What is Asset Management?
These days, nearly every organization uses computers, printers, fax machines, and other assets. In most organizations, the IT department (the department in charge of the organization’s computers and information processing) handles the assets.
The IT department must keep track of these machines. The IT department should know, for example:
- What software is installed on which computers.
- The license expiration dates for the software.
- All software available to the organization.
- How much paper is left in each printer.
- The hardware installed on each computer.
- A list of software/hardware suppliers.
- Each asset’s owner and users.
- Each asset’s physical location.
- Warranty expiration dates.
- Last maintenance dates.
- Any other information necessary for the organization.
If an organization owns only several assets, the IT department would be able to keep easy track of them. What about organization that own thousands, tens of thousands, or even hundreds of thousands of assets?
To manage all this information, IT departments in large organization use asset management software. Good asset management software scans an organization’s network, providing IT the information it needs. IT managers can see information such as listed above without leaving their offices.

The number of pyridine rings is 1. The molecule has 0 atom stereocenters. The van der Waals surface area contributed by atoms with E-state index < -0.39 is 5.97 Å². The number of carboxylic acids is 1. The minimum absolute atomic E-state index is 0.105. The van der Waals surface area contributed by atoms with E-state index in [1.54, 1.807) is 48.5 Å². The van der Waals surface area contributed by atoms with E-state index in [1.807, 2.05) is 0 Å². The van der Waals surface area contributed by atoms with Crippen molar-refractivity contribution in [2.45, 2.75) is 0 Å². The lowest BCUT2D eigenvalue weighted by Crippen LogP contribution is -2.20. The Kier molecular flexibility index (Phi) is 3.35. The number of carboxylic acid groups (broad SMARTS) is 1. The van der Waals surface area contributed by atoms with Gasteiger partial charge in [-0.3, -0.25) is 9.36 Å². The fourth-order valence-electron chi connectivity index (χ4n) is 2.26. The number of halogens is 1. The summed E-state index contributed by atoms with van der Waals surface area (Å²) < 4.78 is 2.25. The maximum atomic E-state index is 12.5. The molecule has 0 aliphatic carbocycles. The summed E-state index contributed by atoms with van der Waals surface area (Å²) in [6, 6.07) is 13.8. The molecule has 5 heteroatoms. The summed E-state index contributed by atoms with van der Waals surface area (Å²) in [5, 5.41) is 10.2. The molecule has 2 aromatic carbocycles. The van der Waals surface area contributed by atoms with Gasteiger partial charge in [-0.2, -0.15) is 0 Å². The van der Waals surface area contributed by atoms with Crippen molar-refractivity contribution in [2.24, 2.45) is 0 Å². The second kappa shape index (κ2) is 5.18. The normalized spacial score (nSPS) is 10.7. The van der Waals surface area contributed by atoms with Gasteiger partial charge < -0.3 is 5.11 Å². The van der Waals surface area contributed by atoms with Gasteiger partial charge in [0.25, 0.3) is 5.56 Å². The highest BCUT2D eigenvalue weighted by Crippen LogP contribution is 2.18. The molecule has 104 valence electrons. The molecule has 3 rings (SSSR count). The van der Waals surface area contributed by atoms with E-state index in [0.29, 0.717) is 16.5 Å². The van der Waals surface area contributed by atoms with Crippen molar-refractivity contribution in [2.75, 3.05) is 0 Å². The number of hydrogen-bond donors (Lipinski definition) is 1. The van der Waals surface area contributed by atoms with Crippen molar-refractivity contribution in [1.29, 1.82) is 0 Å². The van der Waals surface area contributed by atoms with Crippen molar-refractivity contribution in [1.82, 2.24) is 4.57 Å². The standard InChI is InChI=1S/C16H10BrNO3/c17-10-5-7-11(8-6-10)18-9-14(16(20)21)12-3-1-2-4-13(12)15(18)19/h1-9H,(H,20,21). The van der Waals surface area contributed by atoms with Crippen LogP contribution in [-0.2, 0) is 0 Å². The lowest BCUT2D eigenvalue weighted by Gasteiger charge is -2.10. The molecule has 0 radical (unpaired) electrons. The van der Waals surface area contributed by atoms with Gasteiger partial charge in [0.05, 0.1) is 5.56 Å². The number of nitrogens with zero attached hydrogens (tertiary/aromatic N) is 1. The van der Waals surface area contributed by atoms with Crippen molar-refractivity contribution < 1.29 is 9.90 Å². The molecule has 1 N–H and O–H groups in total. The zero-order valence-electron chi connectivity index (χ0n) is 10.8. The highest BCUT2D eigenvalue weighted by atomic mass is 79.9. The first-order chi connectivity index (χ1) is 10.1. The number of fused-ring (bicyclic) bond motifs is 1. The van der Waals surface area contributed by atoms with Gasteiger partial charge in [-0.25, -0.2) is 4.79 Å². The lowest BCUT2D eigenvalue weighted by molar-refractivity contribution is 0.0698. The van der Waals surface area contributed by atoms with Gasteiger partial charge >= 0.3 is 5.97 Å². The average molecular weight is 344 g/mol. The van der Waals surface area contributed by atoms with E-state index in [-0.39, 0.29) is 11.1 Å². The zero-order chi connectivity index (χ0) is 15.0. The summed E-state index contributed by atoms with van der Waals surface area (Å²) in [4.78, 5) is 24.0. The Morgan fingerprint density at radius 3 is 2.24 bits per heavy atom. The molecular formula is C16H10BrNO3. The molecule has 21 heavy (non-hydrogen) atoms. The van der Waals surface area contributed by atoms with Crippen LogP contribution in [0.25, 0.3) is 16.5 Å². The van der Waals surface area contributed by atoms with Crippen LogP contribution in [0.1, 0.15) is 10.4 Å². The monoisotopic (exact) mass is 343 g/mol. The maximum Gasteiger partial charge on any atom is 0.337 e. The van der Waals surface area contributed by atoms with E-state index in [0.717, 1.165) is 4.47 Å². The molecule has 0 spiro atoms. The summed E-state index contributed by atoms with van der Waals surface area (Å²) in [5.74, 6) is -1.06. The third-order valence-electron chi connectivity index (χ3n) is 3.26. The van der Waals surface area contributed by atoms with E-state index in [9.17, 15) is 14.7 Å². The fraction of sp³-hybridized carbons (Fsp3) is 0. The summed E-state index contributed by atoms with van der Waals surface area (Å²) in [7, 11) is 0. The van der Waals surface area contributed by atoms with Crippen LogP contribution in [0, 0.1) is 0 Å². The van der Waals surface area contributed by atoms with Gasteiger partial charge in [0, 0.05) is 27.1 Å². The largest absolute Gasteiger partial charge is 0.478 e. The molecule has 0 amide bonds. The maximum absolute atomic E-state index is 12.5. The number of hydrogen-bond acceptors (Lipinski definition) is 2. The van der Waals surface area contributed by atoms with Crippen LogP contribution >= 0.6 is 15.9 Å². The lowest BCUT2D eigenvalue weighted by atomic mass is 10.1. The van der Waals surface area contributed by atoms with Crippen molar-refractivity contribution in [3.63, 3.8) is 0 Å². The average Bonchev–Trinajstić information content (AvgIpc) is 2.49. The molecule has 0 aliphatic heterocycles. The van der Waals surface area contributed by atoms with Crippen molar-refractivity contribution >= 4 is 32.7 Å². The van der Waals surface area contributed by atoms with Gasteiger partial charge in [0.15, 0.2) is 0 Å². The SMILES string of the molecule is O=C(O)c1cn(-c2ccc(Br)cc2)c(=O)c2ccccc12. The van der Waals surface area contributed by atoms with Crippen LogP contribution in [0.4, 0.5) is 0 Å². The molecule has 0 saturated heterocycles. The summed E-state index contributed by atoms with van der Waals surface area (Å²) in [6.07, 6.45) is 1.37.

How Does Asset Management Software Work?
In large organizations, effective asset management software must retrieve assets’ information automatically. Simply listing data in a spreadsheet is insufficient. One cannot expect IT to manually list all assets, the assets’ details, and changes the assets go through.
Therefore, asset management software should do the following:
- Automatically detect assets on the organization’s internal network.
- Regularly scan the network for asset changes (such as changes in hardware and software).
- Provide whatever information IT managers require.
- Be able to answer specific queries, such as “How many assets are using Windows XP?”.
Some asset management software also allows IT to remote control assets. Thus, from his or her office, an IT manager can control a PC anywhere on the network. This can allow him or her to solve problems from afar.
Good asset management software is also effective, quick to set up and install, and easy to use.